Associate Professor of Environmental Studies
2:30 p.m. 

Philip NyhusThe Trouble with Tigers: Collaborating with Students to Protect and Restore Endangered Species

Populations of wild tigers (Panthera tigris) are declining in most tiger range states. Fewer than 3,500 wild tigers may remain in Asia, while twice as many live in captivity in the United States. Nyhus and his students have used GIS and other tools to explore where and how to protect and restore wild tigers, and they have studied the challenges and policy implications of tiger-human conflict in the wild and in captivity.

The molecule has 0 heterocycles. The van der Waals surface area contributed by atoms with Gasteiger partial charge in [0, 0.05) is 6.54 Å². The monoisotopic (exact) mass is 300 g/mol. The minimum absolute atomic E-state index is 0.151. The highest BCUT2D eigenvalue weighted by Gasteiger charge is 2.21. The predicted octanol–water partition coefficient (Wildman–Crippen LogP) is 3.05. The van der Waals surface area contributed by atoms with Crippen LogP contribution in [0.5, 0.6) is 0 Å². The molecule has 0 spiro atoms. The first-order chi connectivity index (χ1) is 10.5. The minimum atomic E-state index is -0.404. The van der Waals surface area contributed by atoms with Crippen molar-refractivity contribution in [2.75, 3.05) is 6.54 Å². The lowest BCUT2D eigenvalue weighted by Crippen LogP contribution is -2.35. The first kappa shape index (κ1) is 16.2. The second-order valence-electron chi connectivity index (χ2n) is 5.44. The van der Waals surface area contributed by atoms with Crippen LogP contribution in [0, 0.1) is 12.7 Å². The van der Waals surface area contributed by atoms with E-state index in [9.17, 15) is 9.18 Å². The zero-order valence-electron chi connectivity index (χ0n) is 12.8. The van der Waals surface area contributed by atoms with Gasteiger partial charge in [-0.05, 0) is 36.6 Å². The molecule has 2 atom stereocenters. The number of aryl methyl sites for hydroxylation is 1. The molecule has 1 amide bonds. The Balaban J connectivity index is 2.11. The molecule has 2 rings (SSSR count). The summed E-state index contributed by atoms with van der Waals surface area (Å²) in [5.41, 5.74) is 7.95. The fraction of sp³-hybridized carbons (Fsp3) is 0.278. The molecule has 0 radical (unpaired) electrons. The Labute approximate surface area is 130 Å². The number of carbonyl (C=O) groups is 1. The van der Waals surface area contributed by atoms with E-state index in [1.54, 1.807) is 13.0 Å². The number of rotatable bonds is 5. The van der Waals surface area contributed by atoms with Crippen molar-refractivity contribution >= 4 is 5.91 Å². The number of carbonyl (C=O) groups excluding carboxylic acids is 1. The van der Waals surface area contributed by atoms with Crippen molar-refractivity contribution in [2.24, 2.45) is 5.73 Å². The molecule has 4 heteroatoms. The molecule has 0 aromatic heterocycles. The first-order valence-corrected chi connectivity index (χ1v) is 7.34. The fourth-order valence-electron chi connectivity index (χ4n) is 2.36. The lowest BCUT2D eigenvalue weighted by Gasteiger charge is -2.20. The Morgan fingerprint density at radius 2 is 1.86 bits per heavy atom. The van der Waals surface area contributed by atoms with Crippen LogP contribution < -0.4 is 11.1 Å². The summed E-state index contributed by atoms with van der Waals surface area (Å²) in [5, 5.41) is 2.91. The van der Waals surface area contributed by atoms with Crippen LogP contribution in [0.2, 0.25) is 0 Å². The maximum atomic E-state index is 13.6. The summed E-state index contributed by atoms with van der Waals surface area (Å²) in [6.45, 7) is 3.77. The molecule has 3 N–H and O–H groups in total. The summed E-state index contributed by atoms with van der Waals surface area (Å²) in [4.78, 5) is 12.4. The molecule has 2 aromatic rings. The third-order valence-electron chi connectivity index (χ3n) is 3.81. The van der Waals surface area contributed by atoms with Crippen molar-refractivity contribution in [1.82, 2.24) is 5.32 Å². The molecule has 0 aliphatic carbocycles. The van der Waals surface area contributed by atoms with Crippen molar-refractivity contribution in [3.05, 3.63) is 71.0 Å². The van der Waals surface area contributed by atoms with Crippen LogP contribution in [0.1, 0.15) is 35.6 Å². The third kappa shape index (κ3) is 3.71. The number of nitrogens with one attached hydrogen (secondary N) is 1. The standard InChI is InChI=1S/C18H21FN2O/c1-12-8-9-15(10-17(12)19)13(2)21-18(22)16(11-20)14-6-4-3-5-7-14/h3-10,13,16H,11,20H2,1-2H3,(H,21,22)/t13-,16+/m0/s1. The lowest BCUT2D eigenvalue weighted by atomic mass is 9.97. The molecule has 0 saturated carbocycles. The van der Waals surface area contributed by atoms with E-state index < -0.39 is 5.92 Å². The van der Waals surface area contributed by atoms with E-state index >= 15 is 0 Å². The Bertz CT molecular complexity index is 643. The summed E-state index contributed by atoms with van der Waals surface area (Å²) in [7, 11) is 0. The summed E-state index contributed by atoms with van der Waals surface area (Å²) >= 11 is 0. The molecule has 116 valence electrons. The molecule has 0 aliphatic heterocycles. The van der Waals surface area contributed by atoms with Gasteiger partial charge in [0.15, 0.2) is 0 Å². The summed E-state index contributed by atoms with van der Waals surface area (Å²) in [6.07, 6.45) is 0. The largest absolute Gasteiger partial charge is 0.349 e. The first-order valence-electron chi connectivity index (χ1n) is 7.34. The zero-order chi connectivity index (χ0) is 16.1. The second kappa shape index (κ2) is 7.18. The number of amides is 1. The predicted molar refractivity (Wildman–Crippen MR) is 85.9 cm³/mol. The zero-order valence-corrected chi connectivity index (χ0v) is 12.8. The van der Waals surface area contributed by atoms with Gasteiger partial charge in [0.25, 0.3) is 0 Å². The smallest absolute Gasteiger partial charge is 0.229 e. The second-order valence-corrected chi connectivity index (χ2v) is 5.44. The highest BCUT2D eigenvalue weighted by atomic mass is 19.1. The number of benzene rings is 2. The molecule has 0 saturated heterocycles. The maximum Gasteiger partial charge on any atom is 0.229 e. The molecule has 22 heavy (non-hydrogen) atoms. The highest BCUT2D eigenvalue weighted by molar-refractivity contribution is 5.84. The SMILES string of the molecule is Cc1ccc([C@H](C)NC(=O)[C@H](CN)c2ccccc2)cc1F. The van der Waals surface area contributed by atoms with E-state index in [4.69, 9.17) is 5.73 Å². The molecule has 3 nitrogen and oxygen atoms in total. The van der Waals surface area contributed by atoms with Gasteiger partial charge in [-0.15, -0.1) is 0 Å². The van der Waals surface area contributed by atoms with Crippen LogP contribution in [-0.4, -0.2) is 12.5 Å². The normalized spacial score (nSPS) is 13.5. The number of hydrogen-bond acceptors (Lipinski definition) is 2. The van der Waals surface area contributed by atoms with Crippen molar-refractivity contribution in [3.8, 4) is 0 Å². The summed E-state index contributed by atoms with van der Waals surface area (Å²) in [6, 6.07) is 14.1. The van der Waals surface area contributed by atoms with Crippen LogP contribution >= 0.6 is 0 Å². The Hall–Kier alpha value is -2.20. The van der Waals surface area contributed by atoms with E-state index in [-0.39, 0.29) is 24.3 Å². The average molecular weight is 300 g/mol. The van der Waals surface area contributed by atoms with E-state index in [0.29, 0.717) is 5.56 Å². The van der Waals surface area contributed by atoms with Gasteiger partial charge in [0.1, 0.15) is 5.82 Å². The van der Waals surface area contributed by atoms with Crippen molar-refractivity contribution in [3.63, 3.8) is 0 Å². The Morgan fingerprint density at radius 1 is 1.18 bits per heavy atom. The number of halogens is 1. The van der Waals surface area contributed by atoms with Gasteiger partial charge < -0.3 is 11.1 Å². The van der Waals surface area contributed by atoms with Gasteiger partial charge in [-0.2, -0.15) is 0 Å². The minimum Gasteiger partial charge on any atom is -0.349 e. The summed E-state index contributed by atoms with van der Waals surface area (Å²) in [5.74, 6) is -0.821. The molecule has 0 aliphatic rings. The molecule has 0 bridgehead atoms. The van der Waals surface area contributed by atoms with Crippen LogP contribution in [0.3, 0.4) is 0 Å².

Professor Nyhus earned his Ph.D. in land resources from the University of Wisconsin. His interdisciplinary research bridges the natural and social sciences to address human interactions with the environment. Nyhus and his students address policy and spatial dimensions of land and environmental conservation, human-wildlife conflict, and endangered species conservation, particularly tiger conservation. Nyhus has authored or edited more than 50 articles, chapters, and books. He coedited Tigers of the World and is series editor for Biodiversity of the World: Conservation from Genes to Landscapes. Current co-convener of the North America Regional Network of the World Conservation Union (IUCN) Conservation Breeding Specialist Group, he is a member of multiple networks and specialist groups.